Fr Doyle wrote the following very private notes in his diary on 27 September 1915 about his prayer the previous night:
Last night I rose at twelve, tied my arms in the form of a cross and remained in the chapel till three a.m. I was fiercely tempted not to do so, the devil suggesting that, as I had a cough, it was madness and would unfit me for the coming mission. Though I shivered with cold, I am none the worse this morning, in fact, the cough is better, proving that Jesus is pleased with these ‘holy imprudences.’ At the end of an hour I was cold and weary, I felt I could not possibly continue; but I prayed and got wonderful strength to persevere till the end of the three hours. This has shown me what I might do and how, with a little determined effort, I could overcome the greatest repugnances and seeming impossibilities.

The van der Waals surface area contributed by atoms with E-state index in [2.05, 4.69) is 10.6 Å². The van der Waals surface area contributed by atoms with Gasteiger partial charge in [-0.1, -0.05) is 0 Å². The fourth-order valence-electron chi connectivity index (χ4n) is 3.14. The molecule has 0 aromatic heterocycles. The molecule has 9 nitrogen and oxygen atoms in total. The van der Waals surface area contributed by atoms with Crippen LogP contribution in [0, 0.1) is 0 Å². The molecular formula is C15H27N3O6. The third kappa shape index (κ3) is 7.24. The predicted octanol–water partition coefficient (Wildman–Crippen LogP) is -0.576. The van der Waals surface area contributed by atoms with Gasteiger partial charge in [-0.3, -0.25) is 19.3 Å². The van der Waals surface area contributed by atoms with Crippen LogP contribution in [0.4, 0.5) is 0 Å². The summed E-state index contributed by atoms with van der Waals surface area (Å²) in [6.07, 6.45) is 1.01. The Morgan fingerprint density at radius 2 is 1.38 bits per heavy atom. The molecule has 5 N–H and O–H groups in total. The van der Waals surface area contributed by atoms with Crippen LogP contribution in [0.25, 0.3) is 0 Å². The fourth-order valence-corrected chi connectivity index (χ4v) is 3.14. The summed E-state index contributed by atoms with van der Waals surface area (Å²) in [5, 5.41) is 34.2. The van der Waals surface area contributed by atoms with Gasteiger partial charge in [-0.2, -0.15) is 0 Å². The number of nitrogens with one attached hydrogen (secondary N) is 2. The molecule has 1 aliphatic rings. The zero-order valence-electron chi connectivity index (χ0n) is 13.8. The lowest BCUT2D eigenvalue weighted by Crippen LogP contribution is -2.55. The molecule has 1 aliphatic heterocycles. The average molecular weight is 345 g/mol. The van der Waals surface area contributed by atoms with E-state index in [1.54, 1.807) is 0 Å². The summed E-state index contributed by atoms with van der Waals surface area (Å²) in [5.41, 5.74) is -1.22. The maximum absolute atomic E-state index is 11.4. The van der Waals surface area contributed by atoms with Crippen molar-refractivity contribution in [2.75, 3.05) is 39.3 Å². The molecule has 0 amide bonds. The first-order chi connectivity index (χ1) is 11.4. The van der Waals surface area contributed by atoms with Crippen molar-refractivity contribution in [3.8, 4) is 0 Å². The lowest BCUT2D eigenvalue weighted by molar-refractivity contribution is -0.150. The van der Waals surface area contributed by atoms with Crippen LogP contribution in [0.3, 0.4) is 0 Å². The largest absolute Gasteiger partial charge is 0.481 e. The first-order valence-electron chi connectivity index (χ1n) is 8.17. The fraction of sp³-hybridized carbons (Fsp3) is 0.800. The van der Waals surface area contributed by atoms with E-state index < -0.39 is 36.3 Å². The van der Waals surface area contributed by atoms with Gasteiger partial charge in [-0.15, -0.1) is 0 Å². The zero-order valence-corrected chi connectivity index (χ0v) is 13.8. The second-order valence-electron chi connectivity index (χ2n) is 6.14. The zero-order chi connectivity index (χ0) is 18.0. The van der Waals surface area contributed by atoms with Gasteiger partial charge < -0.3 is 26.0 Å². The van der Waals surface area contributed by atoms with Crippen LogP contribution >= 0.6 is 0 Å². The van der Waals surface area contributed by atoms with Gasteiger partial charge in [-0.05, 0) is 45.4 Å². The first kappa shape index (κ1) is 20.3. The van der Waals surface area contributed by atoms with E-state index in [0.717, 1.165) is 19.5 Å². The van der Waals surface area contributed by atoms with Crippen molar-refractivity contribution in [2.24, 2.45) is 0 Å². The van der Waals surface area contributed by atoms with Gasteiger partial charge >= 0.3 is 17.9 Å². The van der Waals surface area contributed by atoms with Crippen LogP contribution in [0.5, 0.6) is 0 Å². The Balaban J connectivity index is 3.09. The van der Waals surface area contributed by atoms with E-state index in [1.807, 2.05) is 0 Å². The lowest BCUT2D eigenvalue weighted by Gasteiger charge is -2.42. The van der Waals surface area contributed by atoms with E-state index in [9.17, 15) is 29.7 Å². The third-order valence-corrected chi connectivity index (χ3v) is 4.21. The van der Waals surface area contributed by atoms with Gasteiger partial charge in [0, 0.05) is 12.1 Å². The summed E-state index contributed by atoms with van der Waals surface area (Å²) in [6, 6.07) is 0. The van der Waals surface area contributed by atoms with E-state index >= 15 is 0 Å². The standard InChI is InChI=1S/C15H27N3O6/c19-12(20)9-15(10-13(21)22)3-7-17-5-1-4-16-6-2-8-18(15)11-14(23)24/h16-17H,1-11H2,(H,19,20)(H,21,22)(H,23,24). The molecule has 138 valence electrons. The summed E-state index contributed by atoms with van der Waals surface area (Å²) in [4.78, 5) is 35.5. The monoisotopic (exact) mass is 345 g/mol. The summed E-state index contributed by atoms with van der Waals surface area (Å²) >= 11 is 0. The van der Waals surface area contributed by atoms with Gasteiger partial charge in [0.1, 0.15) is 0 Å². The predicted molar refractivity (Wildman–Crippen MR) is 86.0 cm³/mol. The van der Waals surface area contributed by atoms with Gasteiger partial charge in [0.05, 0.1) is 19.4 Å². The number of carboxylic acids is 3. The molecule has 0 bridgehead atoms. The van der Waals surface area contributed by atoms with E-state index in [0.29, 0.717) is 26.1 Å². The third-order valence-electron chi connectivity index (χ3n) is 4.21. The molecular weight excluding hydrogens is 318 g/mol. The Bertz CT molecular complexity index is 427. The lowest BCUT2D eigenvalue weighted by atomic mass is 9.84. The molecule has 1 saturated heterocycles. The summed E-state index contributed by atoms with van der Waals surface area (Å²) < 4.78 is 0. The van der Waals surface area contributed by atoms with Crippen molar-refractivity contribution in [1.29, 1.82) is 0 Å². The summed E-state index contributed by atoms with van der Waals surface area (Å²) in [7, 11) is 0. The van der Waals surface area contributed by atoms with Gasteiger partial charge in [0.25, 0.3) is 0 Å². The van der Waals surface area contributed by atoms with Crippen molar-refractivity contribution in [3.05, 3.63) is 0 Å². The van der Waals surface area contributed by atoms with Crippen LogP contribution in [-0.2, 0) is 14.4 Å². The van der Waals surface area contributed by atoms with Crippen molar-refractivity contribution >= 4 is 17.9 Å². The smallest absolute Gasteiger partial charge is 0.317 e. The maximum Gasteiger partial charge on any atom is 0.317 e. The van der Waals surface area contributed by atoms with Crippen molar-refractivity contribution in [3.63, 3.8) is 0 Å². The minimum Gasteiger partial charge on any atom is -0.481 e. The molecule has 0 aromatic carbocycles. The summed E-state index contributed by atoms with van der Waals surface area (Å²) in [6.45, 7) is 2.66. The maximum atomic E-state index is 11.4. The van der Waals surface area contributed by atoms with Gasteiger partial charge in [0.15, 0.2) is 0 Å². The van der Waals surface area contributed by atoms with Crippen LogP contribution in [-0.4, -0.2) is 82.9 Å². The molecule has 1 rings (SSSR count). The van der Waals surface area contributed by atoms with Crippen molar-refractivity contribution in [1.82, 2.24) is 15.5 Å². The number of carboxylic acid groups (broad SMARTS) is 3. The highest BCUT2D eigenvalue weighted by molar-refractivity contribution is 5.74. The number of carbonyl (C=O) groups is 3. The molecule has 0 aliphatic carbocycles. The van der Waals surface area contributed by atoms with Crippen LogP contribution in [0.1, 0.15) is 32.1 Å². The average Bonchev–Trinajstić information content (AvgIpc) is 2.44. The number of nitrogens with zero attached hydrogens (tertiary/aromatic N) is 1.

Clearly we are not called to copy Fr Doyle’s penitential and prayer practices. But it also seems clear that Fr Doyle had a special calling to prayer and penance of this nature. We are called not to judge others. We naturally interpret this to mean that we do not judge others harshly for their sins and failings. But it also means that we do not judge others harshly for their piety, their prayer and their penance. Fr Doyle’s nocturnal prayer and penance has a precedent in the lives of many saints, and it seems to have indeed brought about about both spiritual and even physical fruit in his life.